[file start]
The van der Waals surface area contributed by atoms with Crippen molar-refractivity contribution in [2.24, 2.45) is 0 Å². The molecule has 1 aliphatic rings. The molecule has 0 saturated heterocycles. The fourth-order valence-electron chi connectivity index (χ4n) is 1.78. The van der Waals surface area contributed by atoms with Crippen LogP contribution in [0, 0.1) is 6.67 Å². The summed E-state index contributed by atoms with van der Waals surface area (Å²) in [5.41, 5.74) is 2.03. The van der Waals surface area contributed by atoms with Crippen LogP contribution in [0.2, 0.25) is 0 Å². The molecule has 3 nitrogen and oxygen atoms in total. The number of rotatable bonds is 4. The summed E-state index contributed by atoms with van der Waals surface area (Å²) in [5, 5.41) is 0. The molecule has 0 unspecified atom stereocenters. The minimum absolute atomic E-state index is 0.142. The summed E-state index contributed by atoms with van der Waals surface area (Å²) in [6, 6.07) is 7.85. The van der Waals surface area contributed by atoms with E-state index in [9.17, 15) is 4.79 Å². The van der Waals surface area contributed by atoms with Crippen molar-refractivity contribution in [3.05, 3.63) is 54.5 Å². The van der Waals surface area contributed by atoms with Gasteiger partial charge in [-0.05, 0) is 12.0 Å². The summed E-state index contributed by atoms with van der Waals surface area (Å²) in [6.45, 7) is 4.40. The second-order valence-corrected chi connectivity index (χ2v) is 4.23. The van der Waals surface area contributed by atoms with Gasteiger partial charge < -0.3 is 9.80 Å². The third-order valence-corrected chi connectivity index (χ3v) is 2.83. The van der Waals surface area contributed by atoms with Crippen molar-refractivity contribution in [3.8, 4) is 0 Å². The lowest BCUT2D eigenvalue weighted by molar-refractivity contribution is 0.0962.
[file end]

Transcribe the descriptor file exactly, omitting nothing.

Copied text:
The van der Waals surface area contributed by atoms with Crippen molar-refractivity contribution in [2.24, 2.45) is 0 Å². The molecule has 1 aliphatic rings. The molecule has 0 saturated heterocycles. The fourth-order valence-electron chi connectivity index (χ4n) is 1.78. The van der Waals surface area contributed by atoms with Crippen LogP contribution in [0, 0.1) is 6.67 Å². The summed E-state index contributed by atoms with van der Waals surface area (Å²) in [5.41, 5.74) is 2.03. The van der Waals surface area contributed by atoms with Crippen LogP contribution in [0.2, 0.25) is 0 Å². The molecule has 3 nitrogen and oxygen atoms in total. The number of rotatable bonds is 4. The summed E-state index contributed by atoms with van der Waals surface area (Å²) in [5, 5.41) is 0. The molecule has 0 unspecified atom stereocenters. The minimum absolute atomic E-state index is 0.142. The summed E-state index contributed by atoms with van der Waals surface area (Å²) in [6, 6.07) is 7.85. The van der Waals surface area contributed by atoms with E-state index in [9.17, 15) is 4.79 Å². The van der Waals surface area contributed by atoms with Crippen molar-refractivity contribution in [3.05, 3.63) is 54.5 Å². The van der Waals surface area contributed by atoms with Gasteiger partial charge in [-0.05, 0) is 12.0 Å². The summed E-state index contributed by atoms with van der Waals surface area (Å²) in [6.45, 7) is 4.40. The second-order valence-corrected chi connectivity index (χ2v) is 4.23. The van der Waals surface area contributed by atoms with Gasteiger partial charge < -0.3 is 9.80 Å². The third-order valence-corrected chi connectivity index (χ3v) is 2.83. The van der Waals surface area contributed by atoms with Crippen molar-refractivity contribution in [3.8, 4) is 0 Å². The lowest BCUT2D eigenvalue weighted by molar-refractivity contribution is 0.0962.